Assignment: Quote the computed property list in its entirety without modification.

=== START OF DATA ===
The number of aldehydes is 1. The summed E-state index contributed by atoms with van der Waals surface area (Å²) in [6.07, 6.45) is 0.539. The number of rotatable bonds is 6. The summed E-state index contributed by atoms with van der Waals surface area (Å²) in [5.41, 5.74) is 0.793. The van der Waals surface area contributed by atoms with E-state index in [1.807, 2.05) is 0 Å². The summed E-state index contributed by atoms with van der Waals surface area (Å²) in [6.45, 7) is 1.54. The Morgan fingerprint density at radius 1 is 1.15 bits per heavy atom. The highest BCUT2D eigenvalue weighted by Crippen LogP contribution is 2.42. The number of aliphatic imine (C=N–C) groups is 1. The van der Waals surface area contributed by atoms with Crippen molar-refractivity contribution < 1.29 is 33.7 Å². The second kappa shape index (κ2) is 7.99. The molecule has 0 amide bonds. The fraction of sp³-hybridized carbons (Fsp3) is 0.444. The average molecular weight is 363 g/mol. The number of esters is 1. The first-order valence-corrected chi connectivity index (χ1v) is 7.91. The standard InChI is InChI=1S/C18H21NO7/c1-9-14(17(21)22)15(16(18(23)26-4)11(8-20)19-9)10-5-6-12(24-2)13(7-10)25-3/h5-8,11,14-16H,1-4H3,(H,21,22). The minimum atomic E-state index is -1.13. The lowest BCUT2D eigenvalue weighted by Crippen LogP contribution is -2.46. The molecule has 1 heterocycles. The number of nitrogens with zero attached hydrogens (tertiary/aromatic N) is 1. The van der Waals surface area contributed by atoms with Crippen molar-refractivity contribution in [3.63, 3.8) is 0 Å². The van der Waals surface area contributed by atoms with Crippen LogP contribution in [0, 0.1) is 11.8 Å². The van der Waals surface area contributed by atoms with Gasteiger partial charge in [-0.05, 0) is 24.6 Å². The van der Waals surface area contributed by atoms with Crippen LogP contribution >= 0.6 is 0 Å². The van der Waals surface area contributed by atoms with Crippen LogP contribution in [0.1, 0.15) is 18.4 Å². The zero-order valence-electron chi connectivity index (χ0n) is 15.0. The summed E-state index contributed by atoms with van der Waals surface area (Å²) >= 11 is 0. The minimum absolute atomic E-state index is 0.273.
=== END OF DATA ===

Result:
The number of aldehydes is 1. The summed E-state index contributed by atoms with van der Waals surface area (Å²) in [6.07, 6.45) is 0.539. The number of rotatable bonds is 6. The summed E-state index contributed by atoms with van der Waals surface area (Å²) in [5.41, 5.74) is 0.793. The van der Waals surface area contributed by atoms with E-state index in [1.807, 2.05) is 0 Å². The summed E-state index contributed by atoms with van der Waals surface area (Å²) in [6.45, 7) is 1.54. The Morgan fingerprint density at radius 1 is 1.15 bits per heavy atom. The highest BCUT2D eigenvalue weighted by Crippen LogP contribution is 2.42. The number of aliphatic imine (C=N–C) groups is 1. The van der Waals surface area contributed by atoms with Crippen molar-refractivity contribution < 1.29 is 33.7 Å². The second kappa shape index (κ2) is 7.99. The molecule has 0 amide bonds. The fraction of sp³-hybridized carbons (Fsp3) is 0.444. The average molecular weight is 363 g/mol. The number of esters is 1. The first-order valence-corrected chi connectivity index (χ1v) is 7.91. The standard InChI is InChI=1S/C18H21NO7/c1-9-14(17(21)22)15(16(18(23)26-4)11(8-20)19-9)10-5-6-12(24-2)13(7-10)25-3/h5-8,11,14-16H,1-4H3,(H,21,22). The minimum atomic E-state index is -1.13. The lowest BCUT2D eigenvalue weighted by Crippen LogP contribution is -2.46. The molecule has 1 heterocycles. The number of nitrogens with zero attached hydrogens (tertiary/aromatic N) is 1. The van der Waals surface area contributed by atoms with Crippen molar-refractivity contribution in [3.63, 3.8) is 0 Å². The van der Waals surface area contributed by atoms with Crippen LogP contribution in [0, 0.1) is 11.8 Å². The van der Waals surface area contributed by atoms with Gasteiger partial charge in [-0.05, 0) is 24.6 Å². The van der Waals surface area contributed by atoms with Crippen LogP contribution >= 0.6 is 0 Å². The van der Waals surface area contributed by atoms with Crippen LogP contribution in [0.1, 0.15) is 18.4 Å². The zero-order valence-electron chi connectivity index (χ0n) is 15.0. The summed E-state index contributed by atoms with van der Waals surface area (Å²) >= 11 is 0. The minimum absolute atomic E-state index is 0.273.